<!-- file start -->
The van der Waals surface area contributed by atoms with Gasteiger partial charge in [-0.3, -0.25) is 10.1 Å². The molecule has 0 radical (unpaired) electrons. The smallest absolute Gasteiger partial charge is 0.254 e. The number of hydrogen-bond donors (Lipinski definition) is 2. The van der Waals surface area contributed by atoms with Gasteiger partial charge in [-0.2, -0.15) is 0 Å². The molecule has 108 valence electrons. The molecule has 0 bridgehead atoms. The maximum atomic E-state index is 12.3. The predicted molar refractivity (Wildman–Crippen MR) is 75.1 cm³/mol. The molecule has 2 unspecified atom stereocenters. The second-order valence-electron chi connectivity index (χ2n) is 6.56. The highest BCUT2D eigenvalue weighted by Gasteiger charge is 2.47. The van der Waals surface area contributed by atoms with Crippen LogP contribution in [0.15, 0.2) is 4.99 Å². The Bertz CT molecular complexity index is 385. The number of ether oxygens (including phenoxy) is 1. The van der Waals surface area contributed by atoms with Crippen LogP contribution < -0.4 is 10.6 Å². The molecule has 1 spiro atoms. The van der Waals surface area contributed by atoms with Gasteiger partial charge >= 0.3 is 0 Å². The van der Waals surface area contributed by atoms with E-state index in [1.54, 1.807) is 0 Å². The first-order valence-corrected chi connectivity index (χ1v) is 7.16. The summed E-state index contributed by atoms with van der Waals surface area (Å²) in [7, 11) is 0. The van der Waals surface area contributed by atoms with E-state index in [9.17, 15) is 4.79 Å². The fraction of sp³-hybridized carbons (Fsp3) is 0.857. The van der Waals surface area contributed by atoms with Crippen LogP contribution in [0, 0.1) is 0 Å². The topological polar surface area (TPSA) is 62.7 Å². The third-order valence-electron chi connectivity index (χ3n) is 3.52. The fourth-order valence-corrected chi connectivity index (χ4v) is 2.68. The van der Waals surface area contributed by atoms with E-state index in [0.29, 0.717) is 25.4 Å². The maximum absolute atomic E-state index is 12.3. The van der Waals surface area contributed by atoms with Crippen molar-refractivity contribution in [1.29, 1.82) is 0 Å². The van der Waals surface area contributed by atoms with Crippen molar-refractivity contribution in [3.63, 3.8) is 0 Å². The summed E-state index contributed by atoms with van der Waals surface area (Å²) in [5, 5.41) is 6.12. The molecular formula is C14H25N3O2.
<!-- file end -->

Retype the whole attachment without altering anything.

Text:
The van der Waals surface area contributed by atoms with Gasteiger partial charge in [-0.3, -0.25) is 10.1 Å². The molecule has 0 radical (unpaired) electrons. The smallest absolute Gasteiger partial charge is 0.254 e. The number of hydrogen-bond donors (Lipinski definition) is 2. The van der Waals surface area contributed by atoms with Gasteiger partial charge in [-0.2, -0.15) is 0 Å². The molecule has 108 valence electrons. The molecule has 0 bridgehead atoms. The maximum atomic E-state index is 12.3. The predicted molar refractivity (Wildman–Crippen MR) is 75.1 cm³/mol. The molecule has 2 unspecified atom stereocenters. The second-order valence-electron chi connectivity index (χ2n) is 6.56. The highest BCUT2D eigenvalue weighted by Gasteiger charge is 2.47. The van der Waals surface area contributed by atoms with Crippen LogP contribution in [0.15, 0.2) is 4.99 Å². The Bertz CT molecular complexity index is 385. The number of ether oxygens (including phenoxy) is 1. The van der Waals surface area contributed by atoms with Crippen LogP contribution < -0.4 is 10.6 Å². The molecule has 1 spiro atoms. The van der Waals surface area contributed by atoms with Gasteiger partial charge >= 0.3 is 0 Å². The van der Waals surface area contributed by atoms with E-state index in [1.54, 1.807) is 0 Å². The first-order valence-corrected chi connectivity index (χ1v) is 7.16. The summed E-state index contributed by atoms with van der Waals surface area (Å²) in [7, 11) is 0. The van der Waals surface area contributed by atoms with E-state index in [9.17, 15) is 4.79 Å². The fraction of sp³-hybridized carbons (Fsp3) is 0.857. The van der Waals surface area contributed by atoms with Crippen LogP contribution in [0, 0.1) is 0 Å². The topological polar surface area (TPSA) is 62.7 Å². The third-order valence-electron chi connectivity index (χ3n) is 3.52. The fourth-order valence-corrected chi connectivity index (χ4v) is 2.68. The van der Waals surface area contributed by atoms with E-state index in [0.29, 0.717) is 25.4 Å². The maximum absolute atomic E-state index is 12.3. The van der Waals surface area contributed by atoms with Crippen molar-refractivity contribution in [1.29, 1.82) is 0 Å². The van der Waals surface area contributed by atoms with Crippen molar-refractivity contribution in [3.63, 3.8) is 0 Å². The summed E-state index contributed by atoms with van der Waals surface area (Å²) in [5, 5.41) is 6.12. The molecular formula is C14H25N3O2.